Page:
Rethinking the Product Development Process
ID: 400 | Video: High | Audio: None | Animation: None
Equivalent to FETAC: Level 5 | Equivalent to QCF (UK): Level 3
Learn how to rethink the product development process.
This free online course features Steve Blank who is a serial entrepreneur with over 30 years of experience in high technology companies and management. He is also a Consulting Professor at Stanford in the Graduate School of Engineering. In this course he discusses rethinking the product development model so that early stage companies can reduce their overall exposure to risk. You will learn that most start-ups fail because they don’t target the right market or the right customer. Steve Blank explains the customer development process and how successful businesses seek out real customers, ask for their feedback and analyse and fix any problems these customers encounter. He gives advice about not seeking media coverage too soon and also why company founders have been thrown out of their own companies. This course shows why customer feedback must not be outsourced and why it is important that company founders speak directly to their customers. You will also learn why there shouldn’t be vice presidents in a start-up and what a customer development team is for. This course will be of great interest to business professionals and entrepreneurs who want to gain greater knowledge and understanding about rethinking the product development model in business start-ups.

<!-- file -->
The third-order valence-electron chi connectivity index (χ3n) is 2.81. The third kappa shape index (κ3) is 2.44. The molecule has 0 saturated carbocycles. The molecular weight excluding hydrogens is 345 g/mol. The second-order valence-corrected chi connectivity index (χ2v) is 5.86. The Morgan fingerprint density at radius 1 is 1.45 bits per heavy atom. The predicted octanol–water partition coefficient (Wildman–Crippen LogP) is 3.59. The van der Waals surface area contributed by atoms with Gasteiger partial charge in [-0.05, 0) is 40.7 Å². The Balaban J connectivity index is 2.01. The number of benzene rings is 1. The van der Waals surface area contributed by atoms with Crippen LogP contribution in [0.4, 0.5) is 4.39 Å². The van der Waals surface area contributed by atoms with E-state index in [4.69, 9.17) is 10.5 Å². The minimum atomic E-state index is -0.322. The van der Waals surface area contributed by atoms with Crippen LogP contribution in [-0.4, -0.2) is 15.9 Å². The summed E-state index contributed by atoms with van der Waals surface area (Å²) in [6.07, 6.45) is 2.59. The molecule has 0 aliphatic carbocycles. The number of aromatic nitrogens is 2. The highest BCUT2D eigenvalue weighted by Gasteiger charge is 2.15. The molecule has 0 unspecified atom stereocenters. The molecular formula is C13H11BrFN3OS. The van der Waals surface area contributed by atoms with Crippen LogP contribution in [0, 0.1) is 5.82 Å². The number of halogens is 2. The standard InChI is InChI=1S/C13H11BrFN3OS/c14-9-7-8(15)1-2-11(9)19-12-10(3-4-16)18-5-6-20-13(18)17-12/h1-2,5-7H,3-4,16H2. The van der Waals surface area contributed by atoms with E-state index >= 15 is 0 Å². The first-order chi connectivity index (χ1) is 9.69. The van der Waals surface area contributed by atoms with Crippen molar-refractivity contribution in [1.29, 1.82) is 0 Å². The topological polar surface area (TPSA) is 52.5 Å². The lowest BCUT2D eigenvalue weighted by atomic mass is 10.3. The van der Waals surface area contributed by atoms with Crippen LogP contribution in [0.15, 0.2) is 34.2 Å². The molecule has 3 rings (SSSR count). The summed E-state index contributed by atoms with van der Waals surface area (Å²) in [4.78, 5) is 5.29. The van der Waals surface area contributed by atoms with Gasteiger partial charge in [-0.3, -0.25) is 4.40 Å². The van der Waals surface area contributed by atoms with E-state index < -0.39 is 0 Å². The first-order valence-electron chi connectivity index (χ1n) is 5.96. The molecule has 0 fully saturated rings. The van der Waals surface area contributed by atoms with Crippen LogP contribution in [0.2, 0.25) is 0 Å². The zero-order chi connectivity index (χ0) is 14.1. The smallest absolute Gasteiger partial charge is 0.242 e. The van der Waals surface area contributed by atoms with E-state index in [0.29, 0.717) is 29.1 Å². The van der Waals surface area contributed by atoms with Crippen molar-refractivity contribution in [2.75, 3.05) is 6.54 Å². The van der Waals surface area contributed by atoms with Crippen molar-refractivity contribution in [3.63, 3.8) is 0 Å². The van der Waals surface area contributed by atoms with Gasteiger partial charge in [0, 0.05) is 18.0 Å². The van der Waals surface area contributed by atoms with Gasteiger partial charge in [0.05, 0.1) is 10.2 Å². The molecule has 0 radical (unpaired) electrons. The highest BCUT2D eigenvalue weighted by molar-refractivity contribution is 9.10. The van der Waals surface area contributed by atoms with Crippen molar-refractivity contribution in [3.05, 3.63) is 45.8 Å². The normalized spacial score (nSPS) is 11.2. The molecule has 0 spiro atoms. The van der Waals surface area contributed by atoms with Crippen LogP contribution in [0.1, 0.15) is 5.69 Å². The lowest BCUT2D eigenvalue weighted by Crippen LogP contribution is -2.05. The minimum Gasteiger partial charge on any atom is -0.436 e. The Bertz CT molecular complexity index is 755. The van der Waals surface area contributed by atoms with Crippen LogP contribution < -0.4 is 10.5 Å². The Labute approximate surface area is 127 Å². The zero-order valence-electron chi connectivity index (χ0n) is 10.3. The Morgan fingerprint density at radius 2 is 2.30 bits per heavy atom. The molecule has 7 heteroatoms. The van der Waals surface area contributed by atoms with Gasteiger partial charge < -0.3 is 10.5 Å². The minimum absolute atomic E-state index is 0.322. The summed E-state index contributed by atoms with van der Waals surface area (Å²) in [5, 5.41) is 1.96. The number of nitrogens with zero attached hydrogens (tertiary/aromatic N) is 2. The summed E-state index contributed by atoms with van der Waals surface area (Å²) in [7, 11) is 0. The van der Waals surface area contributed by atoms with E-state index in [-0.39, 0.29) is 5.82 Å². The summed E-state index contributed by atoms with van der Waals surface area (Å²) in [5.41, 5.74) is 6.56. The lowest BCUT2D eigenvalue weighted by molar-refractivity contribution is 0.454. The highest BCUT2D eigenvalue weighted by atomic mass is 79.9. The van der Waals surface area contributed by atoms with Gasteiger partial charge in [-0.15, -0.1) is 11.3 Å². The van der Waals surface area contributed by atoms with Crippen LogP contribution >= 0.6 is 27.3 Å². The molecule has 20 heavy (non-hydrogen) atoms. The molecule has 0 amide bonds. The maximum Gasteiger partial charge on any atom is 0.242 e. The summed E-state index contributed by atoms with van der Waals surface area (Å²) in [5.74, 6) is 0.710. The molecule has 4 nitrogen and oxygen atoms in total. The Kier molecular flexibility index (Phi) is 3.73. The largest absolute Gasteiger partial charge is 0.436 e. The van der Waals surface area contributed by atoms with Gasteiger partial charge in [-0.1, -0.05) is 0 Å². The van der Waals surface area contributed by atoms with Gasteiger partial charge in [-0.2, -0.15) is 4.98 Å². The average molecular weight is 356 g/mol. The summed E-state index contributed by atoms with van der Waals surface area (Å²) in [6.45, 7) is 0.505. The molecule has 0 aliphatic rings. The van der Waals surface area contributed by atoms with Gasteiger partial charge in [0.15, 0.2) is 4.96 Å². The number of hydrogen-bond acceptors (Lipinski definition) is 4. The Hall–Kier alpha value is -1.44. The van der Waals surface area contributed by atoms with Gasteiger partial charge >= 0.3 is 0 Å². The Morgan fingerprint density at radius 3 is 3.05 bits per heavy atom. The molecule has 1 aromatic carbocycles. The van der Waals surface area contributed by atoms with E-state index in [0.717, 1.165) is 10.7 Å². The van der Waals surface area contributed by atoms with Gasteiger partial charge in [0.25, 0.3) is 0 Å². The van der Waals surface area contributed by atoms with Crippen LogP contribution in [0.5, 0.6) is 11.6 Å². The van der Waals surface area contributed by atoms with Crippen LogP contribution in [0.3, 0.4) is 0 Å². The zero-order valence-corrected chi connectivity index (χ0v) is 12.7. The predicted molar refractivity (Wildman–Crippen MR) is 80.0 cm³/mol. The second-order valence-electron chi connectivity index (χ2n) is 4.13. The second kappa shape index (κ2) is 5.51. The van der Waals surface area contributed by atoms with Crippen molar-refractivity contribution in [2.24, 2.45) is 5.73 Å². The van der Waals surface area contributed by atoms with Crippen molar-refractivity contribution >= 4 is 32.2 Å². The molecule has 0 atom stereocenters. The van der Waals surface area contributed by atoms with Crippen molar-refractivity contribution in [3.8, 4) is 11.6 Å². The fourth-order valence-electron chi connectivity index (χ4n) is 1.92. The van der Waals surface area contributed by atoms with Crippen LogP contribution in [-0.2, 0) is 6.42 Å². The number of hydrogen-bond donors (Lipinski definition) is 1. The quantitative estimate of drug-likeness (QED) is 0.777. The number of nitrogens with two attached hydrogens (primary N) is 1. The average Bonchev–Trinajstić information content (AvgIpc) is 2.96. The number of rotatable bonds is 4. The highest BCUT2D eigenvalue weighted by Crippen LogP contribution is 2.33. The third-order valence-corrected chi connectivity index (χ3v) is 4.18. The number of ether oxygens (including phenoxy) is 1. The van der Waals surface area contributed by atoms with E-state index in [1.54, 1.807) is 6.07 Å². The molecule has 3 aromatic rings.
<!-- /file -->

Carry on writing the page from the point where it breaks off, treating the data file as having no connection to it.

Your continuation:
Learning outcomes: - Learn why entrepreneurs should rethink the product development process; - How the failure of entrepreneurs to pinpoint the right market or the right customer is the reason most start-ups fail; - How an entrepreneur can prove a working hypothesis in relation to their customers and markets; - Why the company founders should be the first to try to generate sales; - Explain why you shouldn’t seek publicity and media coverage too soon; - Learn how starting a company and growing a company are two different skill sets; - Why customer feedback shouldn’t be outsourced; - Discuss why start-ups are not junior versions of larger companies;